Some of the basic problems that you’re trying to really solve with a framework like this is the fact that there’s always more to do. If you look in any given bug tracker, for example, or any task management system. It feels to me like anything I’ve ever used, the number of tasks that are in there go up over time rather than down. You think about these burndown charts and those are great if you have a sprint where the number of task is defined for a particular time frame. And it’s going to go down. But in the background, there’s always new things that are being added. So, those things are just being added faster than you can clear them out. And it almost doesn’t matter the size of your team because as you add people there’s more that you want to accomplish and there’s bigger things. But some of those things are not worth doing. And this helps you prioritize those things and really help clearly see what is and isn’t worth doing.
Rob [16:12]: Yeah. I agree with you on the to do list. That’s there’s always more work to do. That’s where I think sprints can be helpful because they do give you a sense of actually accomplishing something. You kind of limit the scope; you go for two weeks or a week – however long your sprints are – and then when you’re done, you do cross this big thing off the list. And then you’re able to reprioritize and attack new ones.
I think the other thing that I do with both my to do lists and with our issue tracker in terms of Drip is we are pretty guarded. I guess me personally I am very guarded about what actually goes on that to do list. I don’t just throw everything I think of on there. If I’m just brainstorming and thinking of notes of like, “Yeah, maybe I should do that.” I put it in a notebook. Or I put it in a separate Trello board. Typically, it’s in a notebook, to be honest. Because unless, I revisit it – unless it comes up again – unless I stumble upon it when I kind of flip through my notebook every now and again. And if I see it again and I’m like, “That’s genius. I have to do it.” Then that goes on the to do list.
But I see peoples to do lists sometimes and I’ll ask them, “Why is that on there?” And it’s like, “Well, it was an idea I had.” And it’s like, “Well, then it’s not a ‘to do.’ It’s just an idea. Figure out a different place to put it.” And the same thing with feature requests. You don’t want customer feature requests. You’re getting five of them a day. You do not go into your issue tracker. That’s not the place for them unless they’re completely cordoned off. Because otherwise it just fills it up with all this noise and you’re just going to have hundreds and hundreds and then thousands of feature requests or ideas or whatever. And you really want to have them in their own repo. What should be in your issue tracker is stuff that is actually at least in the realm of possibility that it’s going to be built.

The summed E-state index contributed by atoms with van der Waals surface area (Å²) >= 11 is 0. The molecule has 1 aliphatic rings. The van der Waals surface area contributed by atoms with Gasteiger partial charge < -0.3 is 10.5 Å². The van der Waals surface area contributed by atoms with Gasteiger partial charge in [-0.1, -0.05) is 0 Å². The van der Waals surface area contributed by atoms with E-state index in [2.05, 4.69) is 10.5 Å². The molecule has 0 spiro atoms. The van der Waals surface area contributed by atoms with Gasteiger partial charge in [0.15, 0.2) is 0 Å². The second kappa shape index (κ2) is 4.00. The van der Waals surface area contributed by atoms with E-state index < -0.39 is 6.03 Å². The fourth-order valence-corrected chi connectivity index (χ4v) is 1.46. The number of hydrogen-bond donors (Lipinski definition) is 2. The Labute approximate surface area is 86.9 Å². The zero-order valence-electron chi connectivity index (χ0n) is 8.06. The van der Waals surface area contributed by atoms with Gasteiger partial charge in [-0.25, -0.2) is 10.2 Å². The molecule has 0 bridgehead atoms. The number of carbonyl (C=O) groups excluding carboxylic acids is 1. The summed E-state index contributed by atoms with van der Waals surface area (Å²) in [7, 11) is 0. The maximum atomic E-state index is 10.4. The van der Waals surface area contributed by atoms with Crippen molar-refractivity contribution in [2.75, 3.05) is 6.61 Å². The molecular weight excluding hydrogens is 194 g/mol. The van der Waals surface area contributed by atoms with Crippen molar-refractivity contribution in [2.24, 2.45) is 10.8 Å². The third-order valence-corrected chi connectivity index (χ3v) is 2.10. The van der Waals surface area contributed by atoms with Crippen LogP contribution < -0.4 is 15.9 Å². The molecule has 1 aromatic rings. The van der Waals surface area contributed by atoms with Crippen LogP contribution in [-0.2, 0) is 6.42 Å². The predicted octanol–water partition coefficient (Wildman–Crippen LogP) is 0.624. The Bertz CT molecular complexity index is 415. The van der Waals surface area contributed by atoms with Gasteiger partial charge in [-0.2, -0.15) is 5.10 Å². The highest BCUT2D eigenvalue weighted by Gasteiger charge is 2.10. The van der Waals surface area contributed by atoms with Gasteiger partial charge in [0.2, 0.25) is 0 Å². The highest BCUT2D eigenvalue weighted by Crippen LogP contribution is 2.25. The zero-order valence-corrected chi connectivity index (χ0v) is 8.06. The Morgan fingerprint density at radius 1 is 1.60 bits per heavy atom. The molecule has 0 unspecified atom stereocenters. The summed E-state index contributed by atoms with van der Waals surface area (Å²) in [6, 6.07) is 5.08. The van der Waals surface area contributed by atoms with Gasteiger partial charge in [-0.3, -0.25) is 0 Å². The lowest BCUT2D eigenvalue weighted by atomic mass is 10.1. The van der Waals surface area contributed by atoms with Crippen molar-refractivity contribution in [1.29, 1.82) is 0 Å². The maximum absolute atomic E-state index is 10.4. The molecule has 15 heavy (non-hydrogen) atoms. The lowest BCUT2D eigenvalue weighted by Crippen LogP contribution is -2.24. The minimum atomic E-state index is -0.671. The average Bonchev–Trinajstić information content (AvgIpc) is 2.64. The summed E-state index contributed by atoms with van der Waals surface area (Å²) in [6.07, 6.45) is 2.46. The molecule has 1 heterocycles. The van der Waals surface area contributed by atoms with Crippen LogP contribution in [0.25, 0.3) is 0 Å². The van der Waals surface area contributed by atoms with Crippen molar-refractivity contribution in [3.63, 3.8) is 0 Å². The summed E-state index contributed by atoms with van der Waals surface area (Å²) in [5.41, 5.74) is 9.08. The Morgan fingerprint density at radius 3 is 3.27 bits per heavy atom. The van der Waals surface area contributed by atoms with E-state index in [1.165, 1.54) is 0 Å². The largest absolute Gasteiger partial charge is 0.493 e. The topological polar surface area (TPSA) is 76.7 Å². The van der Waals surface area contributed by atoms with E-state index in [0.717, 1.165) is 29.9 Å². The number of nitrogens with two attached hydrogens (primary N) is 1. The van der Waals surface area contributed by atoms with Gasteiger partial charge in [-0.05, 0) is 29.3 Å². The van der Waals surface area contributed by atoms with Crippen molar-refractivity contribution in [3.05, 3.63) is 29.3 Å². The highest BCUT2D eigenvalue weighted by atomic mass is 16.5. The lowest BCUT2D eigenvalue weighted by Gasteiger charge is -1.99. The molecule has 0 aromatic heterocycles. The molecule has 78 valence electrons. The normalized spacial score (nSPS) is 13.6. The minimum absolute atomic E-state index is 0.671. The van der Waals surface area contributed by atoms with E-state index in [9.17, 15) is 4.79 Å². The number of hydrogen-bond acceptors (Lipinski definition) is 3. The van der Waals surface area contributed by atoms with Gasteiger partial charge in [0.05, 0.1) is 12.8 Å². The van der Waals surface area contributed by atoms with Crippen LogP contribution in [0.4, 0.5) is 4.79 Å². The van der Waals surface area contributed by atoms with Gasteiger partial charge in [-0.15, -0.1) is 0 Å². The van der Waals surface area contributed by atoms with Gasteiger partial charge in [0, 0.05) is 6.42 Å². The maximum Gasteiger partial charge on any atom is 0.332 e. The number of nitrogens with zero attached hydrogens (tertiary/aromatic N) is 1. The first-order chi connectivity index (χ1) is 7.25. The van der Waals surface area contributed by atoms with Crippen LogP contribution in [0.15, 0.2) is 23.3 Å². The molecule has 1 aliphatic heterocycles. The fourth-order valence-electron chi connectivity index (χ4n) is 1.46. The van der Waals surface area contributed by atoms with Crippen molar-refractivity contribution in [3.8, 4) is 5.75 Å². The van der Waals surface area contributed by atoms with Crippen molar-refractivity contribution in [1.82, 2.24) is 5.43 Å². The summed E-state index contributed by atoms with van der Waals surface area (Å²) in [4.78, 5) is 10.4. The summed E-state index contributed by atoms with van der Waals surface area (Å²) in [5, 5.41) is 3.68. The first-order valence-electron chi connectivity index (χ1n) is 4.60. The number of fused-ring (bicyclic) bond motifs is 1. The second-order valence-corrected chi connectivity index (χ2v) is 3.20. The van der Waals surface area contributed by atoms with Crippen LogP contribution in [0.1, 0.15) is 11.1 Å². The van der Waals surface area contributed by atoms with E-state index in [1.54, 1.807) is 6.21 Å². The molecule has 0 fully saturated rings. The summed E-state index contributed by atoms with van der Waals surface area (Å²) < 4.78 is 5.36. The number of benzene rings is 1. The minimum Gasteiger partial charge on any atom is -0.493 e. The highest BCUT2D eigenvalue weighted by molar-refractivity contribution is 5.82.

Mike [17:44]: It’s interesting you say that because I put customer requests in there and then I put the customer’s name as a tag on it and then, once it gets to what I look at as kind of a critical mass – like if I see enough people are asking for that particular thing – then I reprioritize it to say to, “Hey, this is something that we’re actually going to look at.” But there’s a lot of things in there that one person asked for. There was a question that came up it and it just kind of gets into this – I think we categorized it with a special category that just basically says that it’s a customer request that we’re probably not going to do anytime in the near future unless we get a lot more people asking for it.
Rob [18:15]: Yeah. That makes sense. Here’s where that may start to break down. As an example, Drip gets more than 100 feature requests a month from external people. And we get about 25 requests per month from internal. So, we literally get – no joke – 125, at least, feature requests per month. And how many of those can you build. Five, maybe. So, after six months you’re going to have 720 things and you don’t want those in your main issue tracker. You want them off. They can still be in the same repository but they should be off on a separate view that you’d never have to look through if you’re actually trying to – I shouldn’t say never have to look through. You don’t have to look through every time you’re trying to pull stuff up in the development queue. You do want to review this queue, obviously, every month or every three months and kind of look through because certain ones are just going to come up over and over.
I found that trying to keep absolute exact count of these things is not helpful. The ones that bubble up to the top are the ones that you just know it. Like gut feeling you hear the requests over and over or you know that it’s a really good idea and it’s something that a lot of people will use.